Anton Marklund's first suspense novel The Omniscient has certainly gotten off to a flying start with three pre-empts in the space of a week. Deals have been closed with Modtryk in Denmark, Bonnier Norsk in Norway and Btb in Germany. Here are some praise from a couple of the acquiring editors.
Anne Flötaker at Bonnier Norsk: It is such a gripping book. Exciting, but first and foremost touching in the best way possible. If it were not for the fact that I have three Norwegian manuscripts that must be read and that I am taking part in the National Championships this weekend I would have finished reading a long time ago. Because that is what I want to do most of all: to sit and immerse myself in this novel. I like the way it flows, like a river with parts where the current is stronger and the rocks bigger, to the backwaters where the water is calm, deep and dark. It is also so good to read a novel where it’s the inner tension that keeps me hooked, and not the outer. And where the language helps make the characters something other and more than stereotypes. Nothing is clear or clarified in this novel, yet the reader feels completely confident that the author knows what he wants and where he is going. And besides, I think it’s exceptionally well done by a man to write such good women, and not least, to have a female first person narrator who is completely believable.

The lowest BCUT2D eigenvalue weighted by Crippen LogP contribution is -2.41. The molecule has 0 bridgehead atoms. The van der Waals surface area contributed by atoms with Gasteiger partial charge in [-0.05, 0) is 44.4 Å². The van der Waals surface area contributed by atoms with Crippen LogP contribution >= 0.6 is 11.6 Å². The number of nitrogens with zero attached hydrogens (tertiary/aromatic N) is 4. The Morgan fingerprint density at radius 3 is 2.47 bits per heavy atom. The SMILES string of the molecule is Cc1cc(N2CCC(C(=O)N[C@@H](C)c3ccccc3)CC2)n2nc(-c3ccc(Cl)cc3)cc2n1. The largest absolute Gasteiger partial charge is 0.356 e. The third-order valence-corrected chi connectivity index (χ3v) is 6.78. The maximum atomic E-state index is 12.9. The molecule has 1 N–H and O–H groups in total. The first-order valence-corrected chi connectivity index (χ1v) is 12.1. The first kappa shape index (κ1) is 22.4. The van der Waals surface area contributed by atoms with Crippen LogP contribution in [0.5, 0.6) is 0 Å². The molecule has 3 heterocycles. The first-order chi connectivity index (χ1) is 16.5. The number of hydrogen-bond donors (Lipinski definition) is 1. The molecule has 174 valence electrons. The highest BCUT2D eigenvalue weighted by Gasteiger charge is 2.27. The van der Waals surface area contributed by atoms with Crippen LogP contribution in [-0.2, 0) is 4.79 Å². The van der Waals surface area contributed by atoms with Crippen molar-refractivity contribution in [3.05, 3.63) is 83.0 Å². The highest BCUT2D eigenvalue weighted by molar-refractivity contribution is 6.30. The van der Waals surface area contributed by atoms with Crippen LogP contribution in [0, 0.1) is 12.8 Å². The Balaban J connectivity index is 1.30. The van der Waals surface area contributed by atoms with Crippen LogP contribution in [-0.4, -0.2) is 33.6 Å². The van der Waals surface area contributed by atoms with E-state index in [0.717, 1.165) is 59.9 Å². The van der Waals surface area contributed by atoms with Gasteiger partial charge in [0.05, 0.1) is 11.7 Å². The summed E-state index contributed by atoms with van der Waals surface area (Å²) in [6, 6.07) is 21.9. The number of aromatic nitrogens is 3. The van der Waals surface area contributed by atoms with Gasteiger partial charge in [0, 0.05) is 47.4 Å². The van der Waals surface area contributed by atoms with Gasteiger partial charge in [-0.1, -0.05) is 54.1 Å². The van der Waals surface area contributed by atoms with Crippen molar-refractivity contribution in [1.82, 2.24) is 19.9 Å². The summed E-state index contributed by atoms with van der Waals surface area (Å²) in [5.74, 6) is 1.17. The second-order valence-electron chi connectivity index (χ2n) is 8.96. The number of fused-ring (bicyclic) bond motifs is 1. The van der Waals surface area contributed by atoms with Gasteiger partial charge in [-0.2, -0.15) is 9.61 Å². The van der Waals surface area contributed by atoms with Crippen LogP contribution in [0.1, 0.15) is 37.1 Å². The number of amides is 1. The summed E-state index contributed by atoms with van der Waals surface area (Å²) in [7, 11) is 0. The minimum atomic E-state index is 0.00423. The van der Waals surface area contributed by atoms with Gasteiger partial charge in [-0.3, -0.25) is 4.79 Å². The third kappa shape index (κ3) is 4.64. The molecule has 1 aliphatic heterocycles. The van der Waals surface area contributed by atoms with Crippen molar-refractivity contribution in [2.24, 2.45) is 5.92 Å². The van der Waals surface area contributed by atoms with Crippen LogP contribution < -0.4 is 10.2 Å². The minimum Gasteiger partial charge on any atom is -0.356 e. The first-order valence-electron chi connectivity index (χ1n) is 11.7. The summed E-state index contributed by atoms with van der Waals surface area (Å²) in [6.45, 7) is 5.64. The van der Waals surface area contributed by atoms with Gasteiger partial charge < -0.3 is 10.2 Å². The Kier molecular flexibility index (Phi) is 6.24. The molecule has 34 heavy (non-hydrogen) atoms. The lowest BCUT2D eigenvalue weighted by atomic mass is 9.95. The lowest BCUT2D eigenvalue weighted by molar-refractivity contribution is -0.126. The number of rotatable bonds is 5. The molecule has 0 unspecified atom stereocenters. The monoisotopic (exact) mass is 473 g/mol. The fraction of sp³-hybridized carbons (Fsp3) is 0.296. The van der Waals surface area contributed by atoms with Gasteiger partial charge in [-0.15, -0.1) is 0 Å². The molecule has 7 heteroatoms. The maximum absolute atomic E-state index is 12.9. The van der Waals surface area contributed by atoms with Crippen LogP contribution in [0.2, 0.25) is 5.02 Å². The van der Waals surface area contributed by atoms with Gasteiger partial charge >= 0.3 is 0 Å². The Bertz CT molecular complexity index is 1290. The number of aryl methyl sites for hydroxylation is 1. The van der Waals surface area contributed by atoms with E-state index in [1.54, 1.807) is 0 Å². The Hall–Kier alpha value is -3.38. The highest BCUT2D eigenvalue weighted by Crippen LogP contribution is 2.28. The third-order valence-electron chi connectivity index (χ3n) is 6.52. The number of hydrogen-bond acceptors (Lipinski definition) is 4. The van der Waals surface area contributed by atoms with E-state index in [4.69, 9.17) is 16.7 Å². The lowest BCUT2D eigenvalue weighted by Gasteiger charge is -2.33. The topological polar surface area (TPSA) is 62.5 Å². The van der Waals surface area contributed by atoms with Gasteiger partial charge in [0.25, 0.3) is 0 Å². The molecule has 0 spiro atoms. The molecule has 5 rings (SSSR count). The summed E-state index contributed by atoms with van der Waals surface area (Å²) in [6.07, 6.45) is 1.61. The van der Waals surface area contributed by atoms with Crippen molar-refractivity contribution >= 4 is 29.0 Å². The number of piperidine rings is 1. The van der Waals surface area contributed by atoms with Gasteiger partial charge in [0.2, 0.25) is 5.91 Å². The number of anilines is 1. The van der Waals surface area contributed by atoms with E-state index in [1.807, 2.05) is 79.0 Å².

Trine Busch at Modtryk: I have read Anton Marklund's The Omniscient at a single sitting after you sent the book yesterday, and I am enchanted by his language, mood and characters. I love Ramona and Peter, and the completely unusual (and wonderful) slowness that still has an underlying force that drives the story forward. The constant trembling horror and suspense that Marklund manages to create from the very beginning –that as a reader you become insecure about Peter already on page 1, and that Marklund manages to tease us with that uncertainty throughout the novel. For many years I have longed for a social worker in crime fiction - and here she comes with everything that is her. I love it.
The novel, released here in Sweden a couple of weeks ago, is the first book about social worker Ramona Lindh.
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